Radio ads have long been part of the marketing mix. Even in our digital age, radio stations continue to play a powerful role in reaching local demographics. Beyond local radio stations, digital radio ad spots can prove just as powerful for small businesses.
Of course, no matter who your target audience might be, the most pressing question from your clients is likely “How much do radio ads cost?”
The reality is that several factors can influence radio advertising costs. From production costs to the advertising rates set by individual stations, many factors come into play.
First things first: production costs
When your boss asks “How much do radio ads cost?”, they are likely focused on the cost of buying a single 30-second radio ad. But before you can even start thinking about buying an ad placement, you’ve got to create an ad that can be played on the radio!
If you don’t plan for how production will affect your marketing budget, you’ll have a sad, empty wallet and no way to actually put those ads on the radio.
Script writing is (obviously) going to be step one. Fortunately, this is something you should be able to do with your own marketing know-how. In many ways, this can be much easier than other types of ads, because you don’t have to worry about storyboards, sets, camera equipment, and graphic design. No need to budget for a live llama or a fiery explosion!
Of course, you still need to consider how you’ll make your ad engaging to your target market. A clever script is just one part of the ad. If you want to write a jingle, you’ll need to hire musicians to record the song.
You also need someone to read the lines. AI can often replace voice actors, but if you want a genuine human voice for your ad (especially one that uses local accents), it will typically cost you $200 or more per ad. There’s a reason why so many radio ads only use one voice actor.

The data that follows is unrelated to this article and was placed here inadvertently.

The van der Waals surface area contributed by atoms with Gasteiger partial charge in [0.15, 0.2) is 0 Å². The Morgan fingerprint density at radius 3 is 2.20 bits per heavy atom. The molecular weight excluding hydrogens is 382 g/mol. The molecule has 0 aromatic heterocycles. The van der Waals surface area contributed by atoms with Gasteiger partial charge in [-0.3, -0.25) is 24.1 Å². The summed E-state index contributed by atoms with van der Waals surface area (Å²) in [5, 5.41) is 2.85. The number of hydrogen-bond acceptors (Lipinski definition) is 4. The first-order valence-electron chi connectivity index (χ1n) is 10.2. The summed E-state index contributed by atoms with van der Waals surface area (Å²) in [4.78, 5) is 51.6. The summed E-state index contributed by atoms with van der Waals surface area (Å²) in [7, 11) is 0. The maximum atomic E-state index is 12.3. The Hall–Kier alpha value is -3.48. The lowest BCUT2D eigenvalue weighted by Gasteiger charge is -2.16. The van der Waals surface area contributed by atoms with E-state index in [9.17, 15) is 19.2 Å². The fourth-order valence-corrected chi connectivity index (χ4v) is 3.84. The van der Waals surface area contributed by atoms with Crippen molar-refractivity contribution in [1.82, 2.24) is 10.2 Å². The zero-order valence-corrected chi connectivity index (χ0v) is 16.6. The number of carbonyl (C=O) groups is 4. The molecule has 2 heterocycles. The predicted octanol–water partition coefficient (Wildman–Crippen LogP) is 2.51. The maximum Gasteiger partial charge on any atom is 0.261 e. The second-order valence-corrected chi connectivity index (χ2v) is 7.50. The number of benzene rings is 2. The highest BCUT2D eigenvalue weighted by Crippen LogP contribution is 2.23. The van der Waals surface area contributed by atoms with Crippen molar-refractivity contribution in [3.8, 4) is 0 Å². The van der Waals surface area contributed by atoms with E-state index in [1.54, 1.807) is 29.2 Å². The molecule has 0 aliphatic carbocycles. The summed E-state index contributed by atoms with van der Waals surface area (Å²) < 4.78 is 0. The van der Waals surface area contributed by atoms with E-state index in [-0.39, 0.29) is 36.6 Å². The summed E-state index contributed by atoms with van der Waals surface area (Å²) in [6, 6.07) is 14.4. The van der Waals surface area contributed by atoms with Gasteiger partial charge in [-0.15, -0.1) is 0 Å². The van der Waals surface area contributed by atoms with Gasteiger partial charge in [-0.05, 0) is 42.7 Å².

Buying placements for a radio advertising campaign
While production costs are an important consideration, the biggest influence on your radio ad costs is the station you choose to advertise with.
As the saying goes, location, location, location. Your target city is going to have a huge impact on your advertising rates. Take these market estimates from Gaebler: While a single 30-second spot in New York City will set you back $1,405, a similar ad in Topeka, Kansas will only cost around $25.
Of course, there’s a big difference between New York City’s population and Topeka’s. The potential number of listeners is always going to be an important part of radio advertising rates, and the population of the station’s area typically serves as the baseline for determining listenership.
Not all radio stations are created equal. There are generally a lot more people listening to news/talk shows and Top 40 stations than oldies. Not that there’s anything wrong with oldies! If that’s what your target audience likes to listen to, then that’s where you should focus your ad buys (and you’ll save money that way, too).
Either way, the “big name” radio stations are in areas that always have higher ad rates than smaller stations with fewer listeners.
Time of day also plays a big role in how much you can expect to pay for your ad placement. The rush hour time slot is going to have a lot more potential listeners than whoever is unfortunate enough to be out on the road at 2 AM. The peak time for radio advertising is generally the morning rush hour (between 6 AM to 9 AM) when everyone wants something to listen to while staring at bumper-to-bumper traffic.